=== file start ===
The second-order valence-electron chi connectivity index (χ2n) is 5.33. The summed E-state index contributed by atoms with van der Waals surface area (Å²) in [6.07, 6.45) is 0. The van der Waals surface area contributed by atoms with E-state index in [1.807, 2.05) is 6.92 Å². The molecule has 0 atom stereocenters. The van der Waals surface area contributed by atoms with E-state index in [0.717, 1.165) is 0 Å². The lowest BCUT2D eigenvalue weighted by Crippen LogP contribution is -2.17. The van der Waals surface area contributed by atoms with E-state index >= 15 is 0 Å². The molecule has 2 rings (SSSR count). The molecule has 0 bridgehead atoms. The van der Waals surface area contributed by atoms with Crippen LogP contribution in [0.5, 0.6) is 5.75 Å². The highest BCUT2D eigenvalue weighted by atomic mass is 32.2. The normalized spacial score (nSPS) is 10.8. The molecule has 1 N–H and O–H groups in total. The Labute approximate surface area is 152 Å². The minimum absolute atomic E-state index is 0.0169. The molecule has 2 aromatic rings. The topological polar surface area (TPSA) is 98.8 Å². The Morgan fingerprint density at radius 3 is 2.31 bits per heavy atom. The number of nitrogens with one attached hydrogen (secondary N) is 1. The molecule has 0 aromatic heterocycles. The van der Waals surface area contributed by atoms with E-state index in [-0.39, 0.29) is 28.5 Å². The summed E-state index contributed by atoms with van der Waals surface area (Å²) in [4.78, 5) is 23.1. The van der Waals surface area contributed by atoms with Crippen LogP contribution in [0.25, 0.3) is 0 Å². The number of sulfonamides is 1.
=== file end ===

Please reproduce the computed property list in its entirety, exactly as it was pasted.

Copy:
The second-order valence-electron chi connectivity index (χ2n) is 5.33. The summed E-state index contributed by atoms with van der Waals surface area (Å²) in [6.07, 6.45) is 0. The van der Waals surface area contributed by atoms with E-state index in [1.807, 2.05) is 6.92 Å². The molecule has 0 atom stereocenters. The van der Waals surface area contributed by atoms with E-state index in [0.717, 1.165) is 0 Å². The lowest BCUT2D eigenvalue weighted by Crippen LogP contribution is -2.17. The van der Waals surface area contributed by atoms with E-state index >= 15 is 0 Å². The molecule has 2 rings (SSSR count). The molecule has 0 bridgehead atoms. The van der Waals surface area contributed by atoms with Crippen LogP contribution in [0.5, 0.6) is 5.75 Å². The highest BCUT2D eigenvalue weighted by atomic mass is 32.2. The normalized spacial score (nSPS) is 10.8. The molecule has 1 N–H and O–H groups in total. The Labute approximate surface area is 152 Å². The minimum absolute atomic E-state index is 0.0169. The molecule has 2 aromatic rings. The topological polar surface area (TPSA) is 98.8 Å². The Morgan fingerprint density at radius 3 is 2.31 bits per heavy atom. The number of nitrogens with one attached hydrogen (secondary N) is 1. The molecule has 0 aromatic heterocycles. The van der Waals surface area contributed by atoms with E-state index in [-0.39, 0.29) is 28.5 Å². The summed E-state index contributed by atoms with van der Waals surface area (Å²) in [4.78, 5) is 23.1. The van der Waals surface area contributed by atoms with Crippen LogP contribution in [0.25, 0.3) is 0 Å². The number of sulfonamides is 1.